Making the Bible Their Own

The Malango people of the Solomon Islands are an example of why, even when a group is predominantly Christian, engaging with God’s Word in their own language radically deepens their relationship with Him.

The Malango people celebrate during a 2017 event held to dedicate their new church building (in background, left) in the village of Mataruka.
(Photo: provided)

To prepare for Bible translation, the Malango people formed a translation committee in 2013 to set fundraising goals and determine priorities. They kicked off the project by compiling Malango words in a series of dictionary workshops. Besides helping to establish a consistent written form for their language, the dictionary served as an invaluable resource for translators and bolstered pride in their language and culture.

Aided by interested community members, the team collected thousands of words, which Andrew added to a database on his laptop. Once the Malango had agreed on an orthography (writing system), they were ready to begin translation.

Diving In

"They hadn’t necessarily interacted with the Word of God at a deep level until they began translating it.”

In 2017, four Malango men—Ezra, Genesis, Andrew and Lino—were chosen by their church communities to translate Scripture. They began by translating the books of Jonah and Ruth because they are short and could be completed fairly quickly.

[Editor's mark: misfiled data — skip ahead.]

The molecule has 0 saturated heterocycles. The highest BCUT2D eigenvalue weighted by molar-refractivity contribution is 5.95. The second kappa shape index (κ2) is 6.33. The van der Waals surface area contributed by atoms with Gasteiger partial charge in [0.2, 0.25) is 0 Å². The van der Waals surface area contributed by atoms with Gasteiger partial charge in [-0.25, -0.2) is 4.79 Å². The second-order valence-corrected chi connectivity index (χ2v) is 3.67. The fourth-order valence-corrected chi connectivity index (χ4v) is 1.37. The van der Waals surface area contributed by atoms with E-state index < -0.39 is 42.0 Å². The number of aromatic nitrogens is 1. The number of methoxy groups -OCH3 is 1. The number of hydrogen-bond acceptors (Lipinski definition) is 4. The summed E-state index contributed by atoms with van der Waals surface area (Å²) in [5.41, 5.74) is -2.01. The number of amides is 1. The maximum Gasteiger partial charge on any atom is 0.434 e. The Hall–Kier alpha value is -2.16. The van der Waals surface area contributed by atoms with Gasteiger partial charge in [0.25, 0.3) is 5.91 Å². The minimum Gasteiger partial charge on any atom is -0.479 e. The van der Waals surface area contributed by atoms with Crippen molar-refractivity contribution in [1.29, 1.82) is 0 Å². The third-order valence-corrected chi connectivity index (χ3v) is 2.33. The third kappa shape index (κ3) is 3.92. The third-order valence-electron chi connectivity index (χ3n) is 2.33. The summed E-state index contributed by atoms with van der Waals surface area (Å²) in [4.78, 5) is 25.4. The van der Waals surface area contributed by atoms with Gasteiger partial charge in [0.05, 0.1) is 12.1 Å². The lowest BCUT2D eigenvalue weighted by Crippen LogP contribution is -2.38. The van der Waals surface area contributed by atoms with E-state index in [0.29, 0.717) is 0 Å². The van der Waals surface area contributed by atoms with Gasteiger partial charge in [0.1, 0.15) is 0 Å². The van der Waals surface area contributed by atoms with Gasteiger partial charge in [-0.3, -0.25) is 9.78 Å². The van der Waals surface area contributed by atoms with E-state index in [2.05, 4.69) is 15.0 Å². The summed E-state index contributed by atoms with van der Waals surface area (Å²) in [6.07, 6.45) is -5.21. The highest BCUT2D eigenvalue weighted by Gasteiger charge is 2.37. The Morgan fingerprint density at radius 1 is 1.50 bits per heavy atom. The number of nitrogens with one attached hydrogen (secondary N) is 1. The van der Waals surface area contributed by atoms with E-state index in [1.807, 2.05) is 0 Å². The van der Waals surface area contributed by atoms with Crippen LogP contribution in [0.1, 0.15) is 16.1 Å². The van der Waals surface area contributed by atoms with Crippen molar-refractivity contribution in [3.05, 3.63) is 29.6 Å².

Ezra, now 68, worked on Jonah.

“Ezra took that really seriously,” says Andrew Van Andel. “He probably redrafted it about seven or eight times—all hand-written.”

Ezra says he feels called to help provide God’s Word for his people, despite his advanced years.

“I know that one day I’ll get weaker and . . . I won’t be able to help.  But while I’m still strong and I can be part of this work, I’ll be there.”

Relating to Ruth

The Malango translators Lino and Andrew settled into a routine of alternately meeting in each other’s village to work on the book of Ruth. Before long, people in their communities took notice and, without prompting from either of them, began to bring food and other provisions. Many would then sit close to the two men while they worked on the translation, offering suggestions that often resulted in some good debate and discussion.

“Most of them . . . didn’t know about the story of Ruth,” says Andrew Van Andel, “or that she was a real person who went through so many struggles. And the two translators said to me, ‘She was an incredible woman, wasn’t she?’

Andrew chats with Malachi Rubo, head of the translation committee in Mataruka.
(Photo: Alan Hood)

“They had probably been churchgoers all their lives, but hadn’t necessarily interacted with the Word of God at a deep level until they began translating it.”

Growing Unity

The dictionary compiled by the project team has since swelled to about 5,000 words. Jonah and Ruth have been translated, while Genesis has nearly finished translating Luke. So far, Jonah, Ruth and Luke 2 (the Christmas Story) have been checked by a translation consultant, printed and distributed to the Malango communities.

Bible translation is fostering increased unity between the two main denominations involved, the South Sea Evangelical Church and the Catholic Church. Prior to them both assigning two of their members to serve as translators, the denominations had never worked together.

“They told me this was something they would never do on their own,” Andrew says, “and it has been a rewarding experience for them to work together.”

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